I have an old Honda n600 from the 70s, but no one makes a filter for it anymore. The word from the n600 forums is that if you want a new filter you have to use one meant for a Honda motorcycle that's about 5mm shorter than the original. The n600 basically has a motorcycle engine, so that's fine, but it being short has me worried. Is there a way I can clean the old filter in my car now and re-use it? If so, how?

[And no, before you ask, there are no obscure dealers who still have OEM ones in stock according to the word from the forums]

  • 1
    You can find them....ebay.com/itm/…
    – Moab
    Commented May 16, 2018 at 20:13
  • 1
    If it were me I would use the new shorter ones and change them a little more often. Commented May 17, 2018 at 15:38
  • Dang, that's the first one to show up on eBay since I bought my car 2 years ago. Thanks.
    – Evans
    Commented May 19, 2018 at 12:16
  • What was the old filter number?
    – mongo
    Commented Dec 11, 2018 at 23:22

3 Answers 3


Practically speaking, cleaning a filter is impractical. The filter absorbs particles, generally to about 10 microns, which become embedded into the media. Even if one could "wash" it, much of the particulates would remain embedded into the media. (The media actually filters finer as it loads up.)

In addition to a slightly smaller filter, I would suggest that you investigate whether you could find an adapter to mate the existing filter mount point on the car, to an alternate filter.

In absence of that, you could eliminate the filter in the car, and using an adapter made from an old filter, route the oil to and from an separate filter. This has been done in several applications, and I have seen someone with this arrangement on VW diesel engines.

If the engine was ever used in marine applications there may be a similar arrangement for it, allowing for a remote mount of the oil filter.

Practically, you would be well served to make friends with a fab guy.

You should also scour filter catalogs, and determine the thread pitch, diameters of the gaskets, etc. Also consider bypass pressures if your original filter as a bypass valve in it. Then I would search the catalogs looking for a similar mating thread / diameter / gasket as well as bypass pressure, and look for a filter that will fit. It might be longer, or possibly shorter. It might be listed for lawn equipment or portable power equipment.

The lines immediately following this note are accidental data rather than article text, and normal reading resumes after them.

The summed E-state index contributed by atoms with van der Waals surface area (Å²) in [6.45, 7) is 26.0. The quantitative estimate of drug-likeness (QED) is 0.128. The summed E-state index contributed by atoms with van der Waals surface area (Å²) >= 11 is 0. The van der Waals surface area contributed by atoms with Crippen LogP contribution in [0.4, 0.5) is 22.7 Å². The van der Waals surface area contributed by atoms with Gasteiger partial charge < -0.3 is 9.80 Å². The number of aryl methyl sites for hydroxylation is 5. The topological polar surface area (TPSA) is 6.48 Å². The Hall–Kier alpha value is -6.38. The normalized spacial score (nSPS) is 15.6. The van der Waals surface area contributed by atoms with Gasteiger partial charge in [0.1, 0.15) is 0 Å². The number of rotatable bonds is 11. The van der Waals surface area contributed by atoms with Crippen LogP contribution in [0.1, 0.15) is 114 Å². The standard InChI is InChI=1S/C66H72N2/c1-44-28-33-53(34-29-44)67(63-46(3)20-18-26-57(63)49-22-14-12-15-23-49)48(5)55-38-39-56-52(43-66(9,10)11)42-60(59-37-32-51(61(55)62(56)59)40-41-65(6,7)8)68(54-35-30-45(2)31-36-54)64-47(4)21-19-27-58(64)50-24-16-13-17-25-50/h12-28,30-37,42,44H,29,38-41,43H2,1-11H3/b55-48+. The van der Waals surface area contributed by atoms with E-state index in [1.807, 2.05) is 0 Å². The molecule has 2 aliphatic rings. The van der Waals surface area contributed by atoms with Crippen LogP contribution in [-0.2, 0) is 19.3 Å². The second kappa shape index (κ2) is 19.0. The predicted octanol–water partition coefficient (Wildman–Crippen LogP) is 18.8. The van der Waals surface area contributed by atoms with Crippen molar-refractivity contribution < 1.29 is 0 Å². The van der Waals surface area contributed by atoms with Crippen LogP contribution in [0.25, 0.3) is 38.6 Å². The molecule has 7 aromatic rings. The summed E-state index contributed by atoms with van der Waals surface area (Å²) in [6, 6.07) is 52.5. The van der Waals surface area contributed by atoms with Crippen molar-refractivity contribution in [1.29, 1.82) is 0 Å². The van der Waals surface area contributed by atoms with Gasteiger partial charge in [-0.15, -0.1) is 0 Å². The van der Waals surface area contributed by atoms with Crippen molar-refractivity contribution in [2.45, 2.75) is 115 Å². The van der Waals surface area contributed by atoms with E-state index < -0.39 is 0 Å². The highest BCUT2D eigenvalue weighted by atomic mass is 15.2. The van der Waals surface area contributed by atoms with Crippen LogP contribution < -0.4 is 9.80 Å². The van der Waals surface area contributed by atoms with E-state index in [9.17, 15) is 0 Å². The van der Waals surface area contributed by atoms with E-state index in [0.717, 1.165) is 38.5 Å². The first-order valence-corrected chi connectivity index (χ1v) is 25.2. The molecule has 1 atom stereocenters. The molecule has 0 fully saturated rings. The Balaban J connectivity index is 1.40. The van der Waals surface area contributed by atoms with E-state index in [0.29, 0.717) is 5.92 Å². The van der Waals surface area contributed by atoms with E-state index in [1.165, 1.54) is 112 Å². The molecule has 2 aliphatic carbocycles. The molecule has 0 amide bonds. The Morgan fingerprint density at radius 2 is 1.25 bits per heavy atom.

Otherwise that fab guy's creativity will be your friend.

In the end, a 5mm smaller canister will likely have no measurable impact.

Addendum: I just saw an aux filter added to a tractor, which had used a "toilet paper filter" probably from the 1930s or 1940s. The auxiliary filter adapted to the previous filter, and allowed, in this case, a large filter, that is commonly available. I don't have a vendor and part number, but the owner said it was easy to find from their ag and fleet dealer.


If the filter fits, but is only 5mm shorter in length, you are better off using that than trying to clean the old filter.

Reason being, the filter is what catches all the contaminates. In 5mm you will not lose that much filter area.


'Cleaning' a filter is NOT possible, as others already have mentioned. Microscopically small particles are stuck in it, and will never come out. Those make the flow capacity and filtering quality of the filter bad. All other options I can think of have better results than reusing a filter.

If the shorter filter fits properly, and doesn't make the oil bypass it, I wouldn't bother a bit with such a little difference. The oil(and filters) nowadays are orders of magnitude better than back in the 70s, so your engine is spoiled already regarding lubrication.

I personally like the adapter kits so you can use the standard spin-on filters nearly all cars use nowadays. They're easily obtained at a low price, while the quality is fine. You can pick one with a one way valve so it keeps being filled with oil, so there's no short period of no-oil pressure at start up.

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